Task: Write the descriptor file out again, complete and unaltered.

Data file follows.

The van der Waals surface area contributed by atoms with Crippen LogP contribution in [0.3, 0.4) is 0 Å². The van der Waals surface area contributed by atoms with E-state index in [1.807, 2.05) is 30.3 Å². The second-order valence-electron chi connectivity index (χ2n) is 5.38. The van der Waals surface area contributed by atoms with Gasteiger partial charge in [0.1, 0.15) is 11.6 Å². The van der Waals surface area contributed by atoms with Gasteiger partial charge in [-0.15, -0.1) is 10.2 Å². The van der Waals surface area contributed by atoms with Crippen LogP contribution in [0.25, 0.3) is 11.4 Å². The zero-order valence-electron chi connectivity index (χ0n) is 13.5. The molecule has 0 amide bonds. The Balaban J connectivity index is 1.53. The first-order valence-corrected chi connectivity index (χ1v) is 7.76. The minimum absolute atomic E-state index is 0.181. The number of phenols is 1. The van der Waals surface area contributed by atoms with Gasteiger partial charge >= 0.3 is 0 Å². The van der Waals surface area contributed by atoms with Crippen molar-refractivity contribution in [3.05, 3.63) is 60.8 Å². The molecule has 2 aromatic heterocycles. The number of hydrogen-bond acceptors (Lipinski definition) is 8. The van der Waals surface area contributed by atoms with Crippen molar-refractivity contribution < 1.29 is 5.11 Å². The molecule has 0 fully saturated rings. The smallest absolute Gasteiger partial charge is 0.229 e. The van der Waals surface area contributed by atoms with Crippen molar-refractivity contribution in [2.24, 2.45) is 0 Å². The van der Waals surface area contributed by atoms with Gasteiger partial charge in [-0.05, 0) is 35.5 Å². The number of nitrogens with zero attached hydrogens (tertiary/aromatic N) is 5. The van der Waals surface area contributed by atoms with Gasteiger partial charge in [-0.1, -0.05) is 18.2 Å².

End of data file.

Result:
The van der Waals surface area contributed by atoms with Crippen LogP contribution in [0.3, 0.4) is 0 Å². The van der Waals surface area contributed by atoms with E-state index in [1.807, 2.05) is 30.3 Å². The second-order valence-electron chi connectivity index (χ2n) is 5.38. The van der Waals surface area contributed by atoms with Gasteiger partial charge in [0.1, 0.15) is 11.6 Å². The van der Waals surface area contributed by atoms with Gasteiger partial charge in [-0.15, -0.1) is 10.2 Å². The van der Waals surface area contributed by atoms with Crippen LogP contribution in [0.25, 0.3) is 11.4 Å². The zero-order valence-electron chi connectivity index (χ0n) is 13.5. The molecule has 0 amide bonds. The Balaban J connectivity index is 1.53. The first-order valence-corrected chi connectivity index (χ1v) is 7.76. The minimum absolute atomic E-state index is 0.181. The number of phenols is 1. The van der Waals surface area contributed by atoms with Gasteiger partial charge >= 0.3 is 0 Å². The van der Waals surface area contributed by atoms with Crippen molar-refractivity contribution in [3.05, 3.63) is 60.8 Å². The molecule has 2 aromatic heterocycles. The number of hydrogen-bond acceptors (Lipinski definition) is 8. The van der Waals surface area contributed by atoms with Crippen molar-refractivity contribution < 1.29 is 5.11 Å². The molecule has 0 fully saturated rings. The smallest absolute Gasteiger partial charge is 0.229 e. The van der Waals surface area contributed by atoms with Crippen molar-refractivity contribution in [2.24, 2.45) is 0 Å². The van der Waals surface area contributed by atoms with Gasteiger partial charge in [-0.05, 0) is 35.5 Å². The number of nitrogens with zero attached hydrogens (tertiary/aromatic N) is 5. The van der Waals surface area contributed by atoms with Gasteiger partial charge in [-0.1, -0.05) is 18.2 Å².